Comic book aficionados would be thrilled to discover several of the items in Gallery 71 owner Lance Sawyers’s collection, including these rare Third Eye black light posters licensed by Marvel in 1971.
By Matthew Poindexter | Photo by Beth Mann
Gallery 71 isn’t the typical frame shop or gallery, and Lance Sawyers isn’t a typical shop owner. A former skateboarder who describes himself as “noticeably tattooed,” he began framing as a 19-year-old. And even after 25 years of framing and providing distribution for other small frame shop owners in the area, he’s still younger than most of his competition.
Since opening Gallery 71 in Churton Grove Center just northeast of downtown Hillsborough in 2017, Lance has transformed the space into a saturated world of color. He’ll happily deliver a traditional, tasteful oak or silver frame, but the purple walls suggest that his preference is to get creative. Comic book-style pop art in neon pink and electric blue frames share space with a hole-filled, Swiss cheese-like creations for a portrait of one customer’s pet rats. To match a poster for the 1962 sci-fi film “The Brain That Wouldn’t Die,” Lance crafted a frame with intricate woodworking resembling brain matter.
“We’re taking framing places it’s never been before,” Lance says.
Two of those places are the worlds of comic books and skateboarding. Lance’s Sk8 Box is a display case designed to let skaters show off their favorite boards. Similarly, his Geek Boxes display action figures, toys, trophies, awards and other collectibles. Lance and his team are fixtures at comic book conventions, where attendees trust them to create the perfect frame on the spot for their newly acquired or illustrator-signed items. But Lance and Gallery 71 have an even more notable connection to the comic book world. One of his early employees was Sam Hargrave, who has since become a stuntman in numerous comic book movies, including as Hugh Jackman’s stunt double in Wolverine and the stunt coordinator for “Avengers: Endgame.”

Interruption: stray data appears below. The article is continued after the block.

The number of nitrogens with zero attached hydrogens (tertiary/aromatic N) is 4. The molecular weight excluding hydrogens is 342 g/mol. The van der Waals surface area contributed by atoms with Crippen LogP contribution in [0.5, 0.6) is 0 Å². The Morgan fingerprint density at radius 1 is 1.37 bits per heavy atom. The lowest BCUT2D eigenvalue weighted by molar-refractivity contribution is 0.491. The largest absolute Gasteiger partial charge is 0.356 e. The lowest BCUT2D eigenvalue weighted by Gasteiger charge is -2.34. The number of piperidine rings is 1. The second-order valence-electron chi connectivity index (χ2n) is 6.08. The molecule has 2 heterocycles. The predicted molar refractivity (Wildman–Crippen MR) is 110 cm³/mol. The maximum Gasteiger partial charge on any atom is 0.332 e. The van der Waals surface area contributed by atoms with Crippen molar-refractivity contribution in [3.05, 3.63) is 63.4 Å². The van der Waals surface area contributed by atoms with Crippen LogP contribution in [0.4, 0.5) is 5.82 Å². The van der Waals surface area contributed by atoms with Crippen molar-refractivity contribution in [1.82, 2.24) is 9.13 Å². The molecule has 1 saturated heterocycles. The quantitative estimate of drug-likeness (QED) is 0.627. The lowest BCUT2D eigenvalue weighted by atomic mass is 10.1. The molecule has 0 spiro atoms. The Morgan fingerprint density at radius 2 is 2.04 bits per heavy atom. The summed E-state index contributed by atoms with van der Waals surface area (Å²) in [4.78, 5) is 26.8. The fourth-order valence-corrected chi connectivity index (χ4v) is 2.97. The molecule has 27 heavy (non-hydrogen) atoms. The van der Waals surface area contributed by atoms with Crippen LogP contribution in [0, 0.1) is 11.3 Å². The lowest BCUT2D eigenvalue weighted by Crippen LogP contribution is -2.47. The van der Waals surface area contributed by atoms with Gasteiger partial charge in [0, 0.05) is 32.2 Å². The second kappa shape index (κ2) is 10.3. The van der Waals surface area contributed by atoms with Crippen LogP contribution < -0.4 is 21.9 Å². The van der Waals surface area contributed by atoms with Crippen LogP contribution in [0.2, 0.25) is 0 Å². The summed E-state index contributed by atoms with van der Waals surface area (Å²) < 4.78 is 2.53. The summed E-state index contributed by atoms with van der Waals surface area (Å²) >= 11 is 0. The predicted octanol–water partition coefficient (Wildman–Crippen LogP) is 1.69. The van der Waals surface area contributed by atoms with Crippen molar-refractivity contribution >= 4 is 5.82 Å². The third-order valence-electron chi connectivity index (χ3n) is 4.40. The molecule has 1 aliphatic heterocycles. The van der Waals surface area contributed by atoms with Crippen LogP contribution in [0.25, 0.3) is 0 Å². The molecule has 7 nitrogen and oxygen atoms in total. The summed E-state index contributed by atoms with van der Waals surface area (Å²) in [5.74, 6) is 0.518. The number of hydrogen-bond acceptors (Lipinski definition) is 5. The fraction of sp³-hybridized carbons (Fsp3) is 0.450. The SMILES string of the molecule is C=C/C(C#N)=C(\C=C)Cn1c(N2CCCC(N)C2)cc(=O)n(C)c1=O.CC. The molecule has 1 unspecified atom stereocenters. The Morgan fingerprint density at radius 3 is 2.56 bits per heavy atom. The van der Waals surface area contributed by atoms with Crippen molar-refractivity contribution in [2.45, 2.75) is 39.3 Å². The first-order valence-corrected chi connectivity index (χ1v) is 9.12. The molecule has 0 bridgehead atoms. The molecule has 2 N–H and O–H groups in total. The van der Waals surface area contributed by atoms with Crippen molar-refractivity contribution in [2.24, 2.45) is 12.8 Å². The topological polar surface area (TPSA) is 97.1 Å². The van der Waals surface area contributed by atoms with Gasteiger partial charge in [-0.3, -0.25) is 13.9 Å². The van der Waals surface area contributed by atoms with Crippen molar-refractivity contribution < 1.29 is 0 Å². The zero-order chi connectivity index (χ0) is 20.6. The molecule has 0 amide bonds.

When “The Avengers” finished filming in 2011, Sam wanted to give director Joss Whedon, a comic book enthusiast, a memorable gift. He turned to his old boss Lance, who designed a custom Geek Box for the director.
The art on exhibit at Gallery 71 changes every 30 to 60 days, with five artists currently displaying work, including an installation of monster movie oil portraits by Raleigh’s Wes Flanary. Customers looking for new art or simply to sit and chat can enjoy one of the four local beers the shop keeps on tap, as well as a selection of wines and ciders. Just be ready to let Lance take you somewhere you’ve never been before.
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